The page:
A person in Florida who bought raw chocolate milk produced by Miller's Organic Farm in Pennsylvania passed away after getting Listeria, after thinking they were consuming something more "natural" that would make their immune system stronger.
Foodborne illnesses are far less common today than a century ago precisely because pasteurization is. Thanks to science, we learned over 150 years ago that heating something like milk to a high enough temperature would result in bacteria like E. coli, Listeria, Salmonella and Campylobacter being killed. Milk products used to be responsible for numerous illnesses and death but now, second to vaccines, pasteurization could be argued as being one of the greatest health boons of the 20th century.
Yet for some reason avoidable diseases due to milk have come roaring back in fashion. Some of it is hipster rebellion against the elders -- if old people embrace vaccines, natural gas and food for the poor, those must be uncool. It is apparently quite frustrating to younger scholars, who are annoyed at those in their generation who believe having a beard like 1864 means learning no science after that date either.
For some others denying science, from vaccines to pasteurization to GMOs and energy, is part of a modern day naturalistic fallacy -- as if people who didn't even have running water or know what germs were in the past somehow lived healthier and smarter than we do now.
In the 21st century, raw milk remains responsible for nearly three times more hospitalizations than any other foodborne disease and the hospitalization rate for patients in outbreaks caused by raw milk is 13 times higher than the rate for people in outbreaks caused by pasteurized milk. Thankfully, it is only a tiny, wacky part of the market today and is likely to remain so. Killing someone will not help increase its popularity. Worrisome is that more states are considering it despite another death, and anti-science hippies are being aided in their efforts by misguided libertarians who would like to keep government out of something ... anything, and will take unsafe milk as a win if that's all that's available.
True Believers in all things woo about food say the CDC evidence against their raw fetish is "murky," but that is just codespeak provided by the well-organized marketing campaigns of those making money selling raw milk. They promote the same sort of nonsense that all organic marketing does (and pays Deniers For Hire like U.S. Right To Know and SourceWatch to attack anyone who disputes) -- gibberish like that raw milk reduces lactose intolerance and promotes a stronger immune system. Science long ago determined that is not true.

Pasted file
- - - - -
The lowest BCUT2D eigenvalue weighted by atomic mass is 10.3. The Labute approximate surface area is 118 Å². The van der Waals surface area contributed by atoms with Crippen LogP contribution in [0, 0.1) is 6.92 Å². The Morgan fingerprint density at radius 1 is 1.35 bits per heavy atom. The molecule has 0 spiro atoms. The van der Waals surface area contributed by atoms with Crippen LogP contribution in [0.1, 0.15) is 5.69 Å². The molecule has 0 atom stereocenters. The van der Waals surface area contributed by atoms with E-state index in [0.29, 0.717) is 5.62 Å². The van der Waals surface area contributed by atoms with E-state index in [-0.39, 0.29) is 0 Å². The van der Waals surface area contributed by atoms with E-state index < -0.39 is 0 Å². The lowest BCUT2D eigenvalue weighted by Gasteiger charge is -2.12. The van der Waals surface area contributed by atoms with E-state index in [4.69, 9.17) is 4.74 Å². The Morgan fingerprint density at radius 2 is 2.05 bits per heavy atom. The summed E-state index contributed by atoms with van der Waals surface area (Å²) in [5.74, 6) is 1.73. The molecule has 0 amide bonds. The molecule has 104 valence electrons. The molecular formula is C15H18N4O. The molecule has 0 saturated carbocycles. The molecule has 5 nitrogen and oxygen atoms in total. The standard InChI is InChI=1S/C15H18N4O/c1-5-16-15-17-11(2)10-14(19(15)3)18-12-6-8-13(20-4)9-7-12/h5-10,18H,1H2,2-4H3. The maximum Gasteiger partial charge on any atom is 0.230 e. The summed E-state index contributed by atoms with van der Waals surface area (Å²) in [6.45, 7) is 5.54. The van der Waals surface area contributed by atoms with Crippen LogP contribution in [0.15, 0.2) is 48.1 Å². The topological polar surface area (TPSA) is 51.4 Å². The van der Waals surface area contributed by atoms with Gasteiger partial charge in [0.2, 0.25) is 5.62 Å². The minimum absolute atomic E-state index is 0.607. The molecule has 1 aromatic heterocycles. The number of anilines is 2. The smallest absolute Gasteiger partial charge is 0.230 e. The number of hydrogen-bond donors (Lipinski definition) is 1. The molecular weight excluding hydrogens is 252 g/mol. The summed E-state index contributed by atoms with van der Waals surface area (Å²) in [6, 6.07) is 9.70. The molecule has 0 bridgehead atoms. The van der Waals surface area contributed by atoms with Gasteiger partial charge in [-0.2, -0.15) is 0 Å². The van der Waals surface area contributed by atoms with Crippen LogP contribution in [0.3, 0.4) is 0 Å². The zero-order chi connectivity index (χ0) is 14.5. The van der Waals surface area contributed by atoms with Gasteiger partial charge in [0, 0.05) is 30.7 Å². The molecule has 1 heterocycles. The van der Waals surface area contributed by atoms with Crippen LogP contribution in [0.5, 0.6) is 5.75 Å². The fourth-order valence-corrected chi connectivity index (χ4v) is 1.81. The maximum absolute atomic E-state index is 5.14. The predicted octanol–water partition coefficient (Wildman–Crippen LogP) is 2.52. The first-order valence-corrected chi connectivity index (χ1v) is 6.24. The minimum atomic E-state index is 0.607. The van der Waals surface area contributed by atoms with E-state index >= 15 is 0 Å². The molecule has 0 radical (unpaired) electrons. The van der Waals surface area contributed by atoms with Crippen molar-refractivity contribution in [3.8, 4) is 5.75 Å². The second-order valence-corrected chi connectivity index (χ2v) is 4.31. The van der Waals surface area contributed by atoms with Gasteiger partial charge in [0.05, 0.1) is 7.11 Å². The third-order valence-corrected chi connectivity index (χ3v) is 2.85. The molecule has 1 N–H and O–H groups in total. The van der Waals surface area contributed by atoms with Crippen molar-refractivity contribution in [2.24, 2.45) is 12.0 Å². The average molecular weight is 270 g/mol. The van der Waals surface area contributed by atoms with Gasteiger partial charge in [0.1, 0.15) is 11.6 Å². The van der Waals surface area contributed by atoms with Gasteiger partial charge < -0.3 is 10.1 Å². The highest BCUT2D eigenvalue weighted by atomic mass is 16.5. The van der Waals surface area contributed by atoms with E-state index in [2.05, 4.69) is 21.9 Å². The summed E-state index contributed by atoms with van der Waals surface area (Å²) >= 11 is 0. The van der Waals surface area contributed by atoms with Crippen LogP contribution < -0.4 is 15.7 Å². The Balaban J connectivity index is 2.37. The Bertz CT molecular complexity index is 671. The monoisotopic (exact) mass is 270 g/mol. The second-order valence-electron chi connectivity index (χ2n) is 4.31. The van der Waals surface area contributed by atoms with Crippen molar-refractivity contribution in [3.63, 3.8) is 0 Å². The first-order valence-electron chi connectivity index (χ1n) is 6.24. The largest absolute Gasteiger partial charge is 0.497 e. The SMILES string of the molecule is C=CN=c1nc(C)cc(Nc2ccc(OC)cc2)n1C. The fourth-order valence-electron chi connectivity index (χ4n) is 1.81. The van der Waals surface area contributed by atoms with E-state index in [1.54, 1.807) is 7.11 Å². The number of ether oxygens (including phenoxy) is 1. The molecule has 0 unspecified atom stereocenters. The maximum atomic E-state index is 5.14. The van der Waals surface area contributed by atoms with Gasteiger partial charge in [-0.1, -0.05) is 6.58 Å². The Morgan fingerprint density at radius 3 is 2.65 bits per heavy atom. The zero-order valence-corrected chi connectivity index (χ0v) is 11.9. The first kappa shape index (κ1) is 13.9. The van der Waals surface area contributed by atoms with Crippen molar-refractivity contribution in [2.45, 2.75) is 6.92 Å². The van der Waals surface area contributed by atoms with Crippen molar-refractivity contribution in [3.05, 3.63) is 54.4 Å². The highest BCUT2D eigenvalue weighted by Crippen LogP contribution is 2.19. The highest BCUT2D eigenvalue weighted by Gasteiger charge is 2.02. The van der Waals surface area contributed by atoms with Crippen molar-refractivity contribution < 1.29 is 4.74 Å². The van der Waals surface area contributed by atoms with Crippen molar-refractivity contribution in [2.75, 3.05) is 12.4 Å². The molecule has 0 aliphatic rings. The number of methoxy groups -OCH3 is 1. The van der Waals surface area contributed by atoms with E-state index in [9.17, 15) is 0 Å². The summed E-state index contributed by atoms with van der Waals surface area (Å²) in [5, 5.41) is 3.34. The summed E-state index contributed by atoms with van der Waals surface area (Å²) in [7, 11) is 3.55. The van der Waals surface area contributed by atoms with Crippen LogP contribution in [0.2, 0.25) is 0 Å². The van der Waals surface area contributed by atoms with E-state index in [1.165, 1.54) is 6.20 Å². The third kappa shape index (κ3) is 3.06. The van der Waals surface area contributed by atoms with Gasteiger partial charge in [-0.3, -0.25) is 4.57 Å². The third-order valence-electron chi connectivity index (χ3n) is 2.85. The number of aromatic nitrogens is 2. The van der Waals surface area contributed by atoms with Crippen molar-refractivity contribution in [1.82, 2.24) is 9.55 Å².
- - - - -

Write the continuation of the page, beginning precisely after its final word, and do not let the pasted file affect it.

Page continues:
Is there an easy fix? Not really. Some people believe believe the island of Atlantis is buried under the ocean, possessing technology that far surpasses ours, some believe vaccines cause autism and the Houston Museum of Natural Science even believes Thierry Vrain is right and every other scientist is wrong about genetically modified foods. In all those cases, their supporters say it is critical to "listen to all sides" and "teach the controversy" -- because they are in defiance of what everyone but homeopaths, naturopaths and all those other "-paths" selling something know to be evidence-based. So it goes for raw milk.
It's okay for people to have wacky beliefs, that is the delightful thing about human diversity. But unless you like playing Russian Roullette with a porcelain throne you shouldn't rush to embrace raw milk, raw sprouts or anything else proven to be dangerous. Buy organic if you feel you must, to be cool at California PTA meetings or retro D&D (no AD&D, Blackmoor only!) game night, but just make sure it is something where the feces and the toxic organic pesticides involved are making no difference -- like an onion or a pineapple or ... rock salt.